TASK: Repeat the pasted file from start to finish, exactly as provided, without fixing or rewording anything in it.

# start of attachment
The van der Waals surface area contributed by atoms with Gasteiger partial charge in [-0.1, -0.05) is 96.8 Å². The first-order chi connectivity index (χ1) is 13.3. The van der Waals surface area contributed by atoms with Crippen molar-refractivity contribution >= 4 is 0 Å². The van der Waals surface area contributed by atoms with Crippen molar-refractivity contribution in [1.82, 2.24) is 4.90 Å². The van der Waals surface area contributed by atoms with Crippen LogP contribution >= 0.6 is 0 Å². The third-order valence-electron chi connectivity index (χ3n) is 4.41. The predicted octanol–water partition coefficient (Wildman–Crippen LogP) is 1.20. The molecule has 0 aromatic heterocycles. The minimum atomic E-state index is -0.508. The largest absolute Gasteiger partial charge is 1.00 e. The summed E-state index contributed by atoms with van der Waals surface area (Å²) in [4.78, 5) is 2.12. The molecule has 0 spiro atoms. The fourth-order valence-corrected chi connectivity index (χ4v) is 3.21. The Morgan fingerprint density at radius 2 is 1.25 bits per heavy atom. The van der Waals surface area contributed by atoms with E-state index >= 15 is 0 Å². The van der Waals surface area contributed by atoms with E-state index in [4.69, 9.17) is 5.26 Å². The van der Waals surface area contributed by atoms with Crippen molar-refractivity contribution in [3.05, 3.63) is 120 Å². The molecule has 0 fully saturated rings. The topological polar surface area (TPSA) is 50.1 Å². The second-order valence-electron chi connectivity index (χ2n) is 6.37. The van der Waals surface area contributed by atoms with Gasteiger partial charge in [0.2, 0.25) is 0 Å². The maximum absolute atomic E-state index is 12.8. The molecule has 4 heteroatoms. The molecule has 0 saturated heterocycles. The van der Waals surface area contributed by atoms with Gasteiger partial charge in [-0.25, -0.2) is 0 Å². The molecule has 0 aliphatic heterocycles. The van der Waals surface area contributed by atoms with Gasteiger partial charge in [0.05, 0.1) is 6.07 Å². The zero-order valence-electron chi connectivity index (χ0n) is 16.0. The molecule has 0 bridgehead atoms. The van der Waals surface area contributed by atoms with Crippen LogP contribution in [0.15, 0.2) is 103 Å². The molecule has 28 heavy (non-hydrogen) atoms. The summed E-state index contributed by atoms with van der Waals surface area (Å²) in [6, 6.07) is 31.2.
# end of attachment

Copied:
The van der Waals surface area contributed by atoms with Gasteiger partial charge in [-0.1, -0.05) is 96.8 Å². The first-order chi connectivity index (χ1) is 13.3. The van der Waals surface area contributed by atoms with Crippen molar-refractivity contribution >= 4 is 0 Å². The van der Waals surface area contributed by atoms with Crippen molar-refractivity contribution in [1.82, 2.24) is 4.90 Å². The van der Waals surface area contributed by atoms with Crippen LogP contribution >= 0.6 is 0 Å². The third-order valence-electron chi connectivity index (χ3n) is 4.41. The predicted octanol–water partition coefficient (Wildman–Crippen LogP) is 1.20. The molecule has 0 aromatic heterocycles. The minimum atomic E-state index is -0.508. The largest absolute Gasteiger partial charge is 1.00 e. The summed E-state index contributed by atoms with van der Waals surface area (Å²) in [4.78, 5) is 2.12. The molecule has 0 spiro atoms. The fourth-order valence-corrected chi connectivity index (χ4v) is 3.21. The Morgan fingerprint density at radius 2 is 1.25 bits per heavy atom. The van der Waals surface area contributed by atoms with E-state index >= 15 is 0 Å². The van der Waals surface area contributed by atoms with E-state index in [4.69, 9.17) is 5.26 Å². The van der Waals surface area contributed by atoms with Crippen molar-refractivity contribution in [3.05, 3.63) is 120 Å². The molecule has 0 fully saturated rings. The topological polar surface area (TPSA) is 50.1 Å². The second-order valence-electron chi connectivity index (χ2n) is 6.37. The van der Waals surface area contributed by atoms with Gasteiger partial charge in [0.2, 0.25) is 0 Å². The maximum absolute atomic E-state index is 12.8. The molecule has 4 heteroatoms. The molecule has 0 saturated heterocycles. The van der Waals surface area contributed by atoms with Gasteiger partial charge in [-0.25, -0.2) is 0 Å². The molecule has 0 aliphatic heterocycles. The van der Waals surface area contributed by atoms with Gasteiger partial charge in [0.05, 0.1) is 6.07 Å². The zero-order valence-electron chi connectivity index (χ0n) is 16.0. The molecule has 0 bridgehead atoms. The van der Waals surface area contributed by atoms with Crippen LogP contribution in [0.15, 0.2) is 103 Å². The molecule has 28 heavy (non-hydrogen) atoms. The summed E-state index contributed by atoms with van der Waals surface area (Å²) in [6, 6.07) is 31.2.